51. 51. Computing Taxable Income of Simple Trusts—Example QUESTIONS: (1) Determine trust accounting income. (2) Determine taxable income before the distribution deduction. (3) Determine DNI. (4) Determine distribution deduction. (5) Determine taxable income to the Caligari trust.Chapter 18, Exhibit 19c CCH Federal Taxation Basic Principles 51 of 58
  52. 52. Computing Taxable Income of Simple Trusts—Example Item Totals Step 1: Step 2 & 5: Step 3 & 4: Accounting Taxable Income (TI) Before DNI & Income & After Distrib. Deduction Distribution DeductionRental income 250,000 250,000 * 250,000Rental expenses 80,000 (80,000) (80,000)Depreciation on 70,000 0 0rental property (Amount is not (Deduction is available only a distributable to beneficiaries since no item) accounting income is accumulated.)Dividend income 60,000 60,000 * 60,000Taxable int. inc. 50,000 50,000 * 50,000Tax-exempt 40,000 40,000 * 0interest income (since tax-exempt)Chapter 18, Exhibit 19d CCH Federal Taxation Basic Principles 52 of 58
  53. 53. Computing Taxable Income of Simple Trusts—Example Item Totals Step 1: Accounting Step 2 & 5: Step 3 & 4: Income Taxable Income (TI) Before & DNI & Distribution After Distrib. Deduction Deduction Net long-term capital gains 30,000 0 30,000 (Allocable to corpus, not income) Fiduciary fees 20,000 0 (18,000 ) (Allocable to corpus, (20m-2m, where 2m = not income) 20m x [40m÷400m*]) Acctg. Income 320,000 Exemption (300) (for simple trusts) Taxable inc. before 291,700 ⇒⇒ ⇒⇒ 291,700 distribution. ded. Exemption 300 Corpus capital gain/loss (30,000)Chapter 18, Exhibit 19e CCH Federal Taxation Basic Principles 53 of 58
  54. 54. Computing Taxable Income of Simple Trusts—Example Item Totals Step 1: Step 2 & 5: Step 3 & 4: Acctg. Taxable Income (TI) Before & DNI & Distribution Deduction Income After Distrib. Deduction Addback: “Net” 38,000 tax-exempt interest (40m-2m) income [$2m fid. exp. is related to tax exempt income] DNI 300,000 Less: “Net” tax- 38,000 exempt interest (40m-2m) income [$2m fid. exp. is related to tax exempt income] Distribution ded. (262,000) ⇐⇐ 262,000 Taxable income 29,700 * These income elements of trust accounting income are used to allocate fiduciary expenses between deductible and nondeductible portions.Chapter 18, Exhibit 19f CCH Federal Taxation Basic Principles 54 of 58
  55. 55. Computing Taxable Income of Simple Trusts—Example Notes 1. Trust Accounting Income, $320,000. This includes the tax-exempt interest income, but not the fiduciary fees or capital gains, since, pursuant to the trust document, they are assigned to corpus. Bob and Bertha receive $160,000 each from the trust for the current year. 2. Taxable Income Before The Distribution Deduction, $291,700. This amount is computed as directed by the Code. Tax-exempt interest is excluded under Code Sec. 103. The trust properly does not deduct any depreciation for the rental property. The depreciation deduction is available only to the recipients of the Caligari trust’s accounting income for the year. Thus, the deduction will be split equally between Bob and Bertha. Only a portion of the fiduciary fees are deductible because some of the fees are traceable to the tax-exempt income.Chapter 18, Exhibit 19g CCH Federal Taxation Basic Principles 55 of 58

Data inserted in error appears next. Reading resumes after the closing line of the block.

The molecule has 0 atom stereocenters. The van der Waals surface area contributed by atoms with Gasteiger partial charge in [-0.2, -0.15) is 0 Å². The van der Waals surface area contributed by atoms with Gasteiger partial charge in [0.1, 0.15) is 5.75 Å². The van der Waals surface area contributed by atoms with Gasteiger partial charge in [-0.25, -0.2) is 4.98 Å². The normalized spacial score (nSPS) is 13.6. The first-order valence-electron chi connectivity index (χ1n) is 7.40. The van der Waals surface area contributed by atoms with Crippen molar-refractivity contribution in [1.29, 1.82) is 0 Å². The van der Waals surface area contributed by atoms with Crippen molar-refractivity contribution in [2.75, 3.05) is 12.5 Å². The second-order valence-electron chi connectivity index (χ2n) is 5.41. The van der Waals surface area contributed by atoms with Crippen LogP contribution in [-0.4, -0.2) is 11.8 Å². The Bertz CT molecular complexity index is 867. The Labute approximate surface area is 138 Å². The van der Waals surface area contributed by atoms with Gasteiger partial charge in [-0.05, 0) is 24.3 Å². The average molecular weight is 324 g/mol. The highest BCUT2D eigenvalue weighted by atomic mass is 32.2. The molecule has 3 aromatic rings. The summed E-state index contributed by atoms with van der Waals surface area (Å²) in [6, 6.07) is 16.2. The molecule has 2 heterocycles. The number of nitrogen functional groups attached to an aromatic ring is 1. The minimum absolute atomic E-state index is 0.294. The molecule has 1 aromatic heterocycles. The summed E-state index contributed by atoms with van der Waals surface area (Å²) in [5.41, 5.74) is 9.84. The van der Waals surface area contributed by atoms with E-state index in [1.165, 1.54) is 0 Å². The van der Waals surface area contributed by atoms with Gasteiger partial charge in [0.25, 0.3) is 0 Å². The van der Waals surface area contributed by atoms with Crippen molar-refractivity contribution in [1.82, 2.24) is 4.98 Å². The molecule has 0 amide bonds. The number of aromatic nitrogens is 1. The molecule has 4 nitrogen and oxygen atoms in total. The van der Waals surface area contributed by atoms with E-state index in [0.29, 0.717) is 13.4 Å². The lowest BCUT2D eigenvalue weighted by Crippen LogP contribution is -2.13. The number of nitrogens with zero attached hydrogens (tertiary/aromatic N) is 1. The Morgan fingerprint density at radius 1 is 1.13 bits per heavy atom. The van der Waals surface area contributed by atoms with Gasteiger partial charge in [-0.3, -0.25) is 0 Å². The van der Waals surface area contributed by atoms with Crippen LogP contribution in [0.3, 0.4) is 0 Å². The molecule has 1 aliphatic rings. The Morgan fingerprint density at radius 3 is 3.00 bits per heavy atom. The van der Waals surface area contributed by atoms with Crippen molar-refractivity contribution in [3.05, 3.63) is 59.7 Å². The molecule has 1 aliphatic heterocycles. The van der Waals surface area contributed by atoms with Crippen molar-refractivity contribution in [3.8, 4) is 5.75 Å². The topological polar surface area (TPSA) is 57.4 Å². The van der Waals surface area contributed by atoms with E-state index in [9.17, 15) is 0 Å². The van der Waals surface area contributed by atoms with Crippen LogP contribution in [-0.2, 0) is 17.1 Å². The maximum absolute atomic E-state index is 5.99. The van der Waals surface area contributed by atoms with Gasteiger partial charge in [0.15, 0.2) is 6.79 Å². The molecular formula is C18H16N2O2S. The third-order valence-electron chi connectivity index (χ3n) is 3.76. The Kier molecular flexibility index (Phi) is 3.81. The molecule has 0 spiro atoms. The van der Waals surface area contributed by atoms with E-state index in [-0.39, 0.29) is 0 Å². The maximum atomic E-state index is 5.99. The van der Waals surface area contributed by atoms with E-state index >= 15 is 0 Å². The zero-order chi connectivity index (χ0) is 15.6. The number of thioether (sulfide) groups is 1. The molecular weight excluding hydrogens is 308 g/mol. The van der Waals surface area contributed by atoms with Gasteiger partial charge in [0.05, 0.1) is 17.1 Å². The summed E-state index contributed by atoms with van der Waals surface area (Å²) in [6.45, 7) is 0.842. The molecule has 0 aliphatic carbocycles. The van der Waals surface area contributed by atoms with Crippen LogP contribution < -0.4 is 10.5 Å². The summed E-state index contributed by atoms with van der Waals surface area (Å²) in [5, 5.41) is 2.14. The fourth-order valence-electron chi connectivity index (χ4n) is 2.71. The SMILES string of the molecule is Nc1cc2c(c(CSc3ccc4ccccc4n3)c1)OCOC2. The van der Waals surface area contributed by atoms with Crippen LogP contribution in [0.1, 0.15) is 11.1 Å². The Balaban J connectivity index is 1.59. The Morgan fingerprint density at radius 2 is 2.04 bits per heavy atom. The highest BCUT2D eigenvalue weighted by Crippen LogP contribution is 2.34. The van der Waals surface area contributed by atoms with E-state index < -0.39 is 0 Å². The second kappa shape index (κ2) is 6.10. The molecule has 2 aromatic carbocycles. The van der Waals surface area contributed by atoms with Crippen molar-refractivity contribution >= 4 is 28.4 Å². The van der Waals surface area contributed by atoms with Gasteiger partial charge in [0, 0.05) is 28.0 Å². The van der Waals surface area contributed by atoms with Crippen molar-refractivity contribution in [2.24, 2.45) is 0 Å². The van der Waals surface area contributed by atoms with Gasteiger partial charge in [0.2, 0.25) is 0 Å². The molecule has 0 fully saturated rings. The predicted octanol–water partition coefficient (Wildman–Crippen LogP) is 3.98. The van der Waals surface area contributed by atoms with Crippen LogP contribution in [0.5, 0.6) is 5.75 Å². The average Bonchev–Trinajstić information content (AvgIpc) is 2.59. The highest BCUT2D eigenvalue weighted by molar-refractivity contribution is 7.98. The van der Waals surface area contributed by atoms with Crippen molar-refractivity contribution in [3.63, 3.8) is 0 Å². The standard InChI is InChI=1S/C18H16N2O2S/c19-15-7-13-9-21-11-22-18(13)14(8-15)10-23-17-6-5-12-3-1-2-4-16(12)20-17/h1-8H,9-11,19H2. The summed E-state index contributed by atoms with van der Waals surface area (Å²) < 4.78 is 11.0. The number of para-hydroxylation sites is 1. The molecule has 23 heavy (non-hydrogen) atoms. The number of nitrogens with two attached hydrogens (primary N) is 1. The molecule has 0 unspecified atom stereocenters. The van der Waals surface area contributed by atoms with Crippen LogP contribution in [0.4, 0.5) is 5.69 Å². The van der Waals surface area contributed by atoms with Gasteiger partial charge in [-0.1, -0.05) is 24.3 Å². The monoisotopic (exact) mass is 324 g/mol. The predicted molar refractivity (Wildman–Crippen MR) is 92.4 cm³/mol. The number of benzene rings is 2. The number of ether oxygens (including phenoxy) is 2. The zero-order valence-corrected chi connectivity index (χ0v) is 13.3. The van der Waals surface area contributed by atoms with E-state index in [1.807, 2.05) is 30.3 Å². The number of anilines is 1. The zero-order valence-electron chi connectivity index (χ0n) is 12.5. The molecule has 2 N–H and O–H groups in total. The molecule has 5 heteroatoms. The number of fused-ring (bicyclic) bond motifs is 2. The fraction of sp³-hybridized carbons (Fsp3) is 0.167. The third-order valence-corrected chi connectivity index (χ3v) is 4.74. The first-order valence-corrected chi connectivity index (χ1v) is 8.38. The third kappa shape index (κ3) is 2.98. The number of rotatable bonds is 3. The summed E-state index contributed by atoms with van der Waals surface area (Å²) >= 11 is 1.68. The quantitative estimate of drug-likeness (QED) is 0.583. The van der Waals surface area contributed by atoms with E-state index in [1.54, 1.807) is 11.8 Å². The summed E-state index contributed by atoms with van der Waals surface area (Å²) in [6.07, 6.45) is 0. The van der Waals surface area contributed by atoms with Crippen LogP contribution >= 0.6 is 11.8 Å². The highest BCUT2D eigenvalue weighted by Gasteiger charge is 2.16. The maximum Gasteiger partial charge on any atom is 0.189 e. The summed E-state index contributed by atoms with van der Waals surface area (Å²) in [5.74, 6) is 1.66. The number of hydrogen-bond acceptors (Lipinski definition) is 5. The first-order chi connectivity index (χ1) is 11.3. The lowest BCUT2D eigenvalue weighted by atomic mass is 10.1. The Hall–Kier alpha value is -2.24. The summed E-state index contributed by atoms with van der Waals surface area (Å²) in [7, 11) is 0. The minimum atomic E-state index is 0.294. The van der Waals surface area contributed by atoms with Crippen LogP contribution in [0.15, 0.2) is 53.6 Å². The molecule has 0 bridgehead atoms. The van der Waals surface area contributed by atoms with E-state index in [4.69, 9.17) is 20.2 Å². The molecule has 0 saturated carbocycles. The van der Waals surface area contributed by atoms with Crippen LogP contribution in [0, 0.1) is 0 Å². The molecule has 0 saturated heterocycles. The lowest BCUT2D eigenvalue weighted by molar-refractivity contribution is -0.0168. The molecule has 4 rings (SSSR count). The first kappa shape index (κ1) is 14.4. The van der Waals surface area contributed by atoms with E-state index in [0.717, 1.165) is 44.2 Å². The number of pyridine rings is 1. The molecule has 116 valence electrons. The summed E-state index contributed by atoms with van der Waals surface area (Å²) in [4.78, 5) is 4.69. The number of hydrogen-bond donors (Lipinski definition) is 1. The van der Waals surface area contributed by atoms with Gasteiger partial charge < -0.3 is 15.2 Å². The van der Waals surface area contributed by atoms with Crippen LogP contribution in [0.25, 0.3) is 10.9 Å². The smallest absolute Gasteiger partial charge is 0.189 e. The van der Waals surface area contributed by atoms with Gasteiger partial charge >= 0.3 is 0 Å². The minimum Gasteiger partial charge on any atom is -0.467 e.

56. 56. Computing Taxable Income of Simple Trusts—Example 3. DNI, $300,000. This amount reflects the required adjustments. 4. Distribution Deduction, $262,000. The distribution deduction is the lesser of the distributed amount, $320,000, or the deductible portion of DNI, $262,000. This represents both a deduction to Caligari trust and gross income to Bob and Bertha ($131,000 each). 5. Taxable Income Of Caligari Trust, $29,700. This amount can be verified by a quick check. Caligari has distributed all of its taxable income to Bob and Bertha except the $30,000 capital gain. The $300 exemption reduces taxable income to $29,700.Chapter 18, Exhibit 19h CCH Federal Taxation Basic Principles 56 of 58
  57. 57. Filing Requirements for Estates and Trusts Estates TrustsMinimum Gross Income Filing Gross income Gross income (GI)Requirements ≥ $600 ≥ $600Minimum Taxable Income Only gross income ≥ $600 Any taxable inc. requires filing,Filing Requirements requires filing. even if GI < $600IRS form for reporting income Form 1041 Form 1041estate/trust incomeIRS form for reporting estate Form 706 N/AtaxFiling deadline for trust income 3-1/2 months after taxable 3-1/2 months after taxabletax year-end year-endFiling deadline for estate tax 9 months after death N/AChapter 18, Exhibit 20a CCH Federal Taxation Basic Principles 57 of 58
  58. 58. Filing Requirements for Estates and Trusts Estates Trusts Tax year Calendar or fiscal Calendar only Accounting method Cash or accrual Cash or accrual Standard deduction Not available Not available Personal exemptions $600 $300 (simple trust) $100 (complex trust)Chapter 18, Exhibit 20b CCH Federal Taxation Basic Principles 58 of 58
  1. A particular slide catching your eye?

    Clipping is a handy way to collect important slides you want to go back to later.

×